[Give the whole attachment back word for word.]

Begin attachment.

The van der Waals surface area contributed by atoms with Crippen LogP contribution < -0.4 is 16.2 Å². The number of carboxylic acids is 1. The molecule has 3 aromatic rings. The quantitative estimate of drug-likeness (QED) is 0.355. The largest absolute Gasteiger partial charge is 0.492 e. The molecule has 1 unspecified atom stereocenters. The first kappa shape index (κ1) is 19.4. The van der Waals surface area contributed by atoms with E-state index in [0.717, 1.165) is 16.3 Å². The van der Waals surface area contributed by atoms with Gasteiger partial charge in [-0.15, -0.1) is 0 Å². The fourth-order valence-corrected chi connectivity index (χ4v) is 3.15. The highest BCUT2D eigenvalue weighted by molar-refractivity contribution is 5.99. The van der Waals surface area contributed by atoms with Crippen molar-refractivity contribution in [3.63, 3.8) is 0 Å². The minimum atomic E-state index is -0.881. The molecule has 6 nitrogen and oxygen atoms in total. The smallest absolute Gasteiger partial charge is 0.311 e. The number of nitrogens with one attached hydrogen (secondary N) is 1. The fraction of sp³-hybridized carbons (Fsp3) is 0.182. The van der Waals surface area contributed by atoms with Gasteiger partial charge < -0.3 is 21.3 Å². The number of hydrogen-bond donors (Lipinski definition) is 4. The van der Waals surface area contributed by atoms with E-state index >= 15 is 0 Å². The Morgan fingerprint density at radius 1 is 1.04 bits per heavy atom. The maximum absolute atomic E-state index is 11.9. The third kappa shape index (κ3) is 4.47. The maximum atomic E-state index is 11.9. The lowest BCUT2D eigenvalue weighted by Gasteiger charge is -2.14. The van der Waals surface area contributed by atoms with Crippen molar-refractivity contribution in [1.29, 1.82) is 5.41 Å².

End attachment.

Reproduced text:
The van der Waals surface area contributed by atoms with Crippen LogP contribution < -0.4 is 16.2 Å². The number of carboxylic acids is 1. The molecule has 3 aromatic rings. The quantitative estimate of drug-likeness (QED) is 0.355. The largest absolute Gasteiger partial charge is 0.492 e. The molecule has 1 unspecified atom stereocenters. The first kappa shape index (κ1) is 19.4. The van der Waals surface area contributed by atoms with E-state index in [0.717, 1.165) is 16.3 Å². The van der Waals surface area contributed by atoms with Gasteiger partial charge in [-0.15, -0.1) is 0 Å². The fourth-order valence-corrected chi connectivity index (χ4v) is 3.15. The highest BCUT2D eigenvalue weighted by molar-refractivity contribution is 5.99. The van der Waals surface area contributed by atoms with Crippen molar-refractivity contribution in [3.63, 3.8) is 0 Å². The minimum atomic E-state index is -0.881. The molecule has 6 nitrogen and oxygen atoms in total. The smallest absolute Gasteiger partial charge is 0.311 e. The number of nitrogens with one attached hydrogen (secondary N) is 1. The fraction of sp³-hybridized carbons (Fsp3) is 0.182. The van der Waals surface area contributed by atoms with Gasteiger partial charge < -0.3 is 21.3 Å². The number of hydrogen-bond donors (Lipinski definition) is 4. The van der Waals surface area contributed by atoms with E-state index >= 15 is 0 Å². The Morgan fingerprint density at radius 1 is 1.04 bits per heavy atom. The maximum absolute atomic E-state index is 11.9. The third kappa shape index (κ3) is 4.47. The maximum atomic E-state index is 11.9. The lowest BCUT2D eigenvalue weighted by Gasteiger charge is -2.14. The van der Waals surface area contributed by atoms with Crippen molar-refractivity contribution in [1.29, 1.82) is 5.41 Å².